Through various research studies the inherent link between employee engagement and emotional intelligence has become quite accepted. However what is also emerging is that by placing the emphasis entirely on leadership demonstrating emotionally intelligent behavior in pursuit of the “engaged workforce”, an important element is being overlooked.
What about the “disengaged” employee? Are they influenced solely by how their manager behaves? Don’t they have their role to play in this as well? In addressing these questions it becomes apparent that the element that speaks to this missing link is Motivation.
According to Genos International, individual motivation factors exist in four different areas:
This covers the day to day working elements of completing tasks essential to your job, contacting customers or vendors, challenging yourself, working within the rules and regulations, etc.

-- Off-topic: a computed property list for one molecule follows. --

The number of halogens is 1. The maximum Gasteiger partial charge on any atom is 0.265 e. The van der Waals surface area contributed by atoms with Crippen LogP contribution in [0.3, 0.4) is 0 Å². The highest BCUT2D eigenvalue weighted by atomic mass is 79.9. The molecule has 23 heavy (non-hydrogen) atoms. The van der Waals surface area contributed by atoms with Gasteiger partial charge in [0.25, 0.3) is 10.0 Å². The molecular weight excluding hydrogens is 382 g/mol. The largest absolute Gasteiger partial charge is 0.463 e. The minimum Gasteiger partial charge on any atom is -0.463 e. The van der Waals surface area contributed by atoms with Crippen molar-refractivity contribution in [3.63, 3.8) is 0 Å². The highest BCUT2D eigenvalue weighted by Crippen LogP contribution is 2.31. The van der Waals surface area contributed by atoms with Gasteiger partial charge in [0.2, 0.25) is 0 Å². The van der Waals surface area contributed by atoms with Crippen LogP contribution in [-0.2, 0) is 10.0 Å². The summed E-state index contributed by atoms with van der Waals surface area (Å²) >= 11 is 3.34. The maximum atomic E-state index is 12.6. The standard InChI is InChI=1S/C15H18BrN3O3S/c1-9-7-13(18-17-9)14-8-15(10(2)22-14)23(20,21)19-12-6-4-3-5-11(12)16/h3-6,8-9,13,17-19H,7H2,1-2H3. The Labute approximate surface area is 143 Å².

This entails coping with different styles of management from the traditional more directive style to an empowering approach and everything else in between.
This considers qualities such as working virtually, individual contribution, degrees of collaboration, and working with very different team members.
This focuses on factors such as pay, benefits and culture as well as clear levels of management and degrees of responsibility.
Because employees have varying perspectives of what these four areas might mean to them, it proves that motivation is very much an individual construct. Consequently a leader exhibiting a certain style may very much work for one person but not for another. Similarly what one person finds challenging, can be quite the “job from hell” for someone else. Motivational Fit has emerged as the term for the alignment between what an individual is motivated by and their actual experience at work.
In summary, leaders demonstrating high levels of Emotionally Intelligent behavior coupled with employees Motivational Fit has become the key link to optimizing and maintaining high levels of Employee Engagement.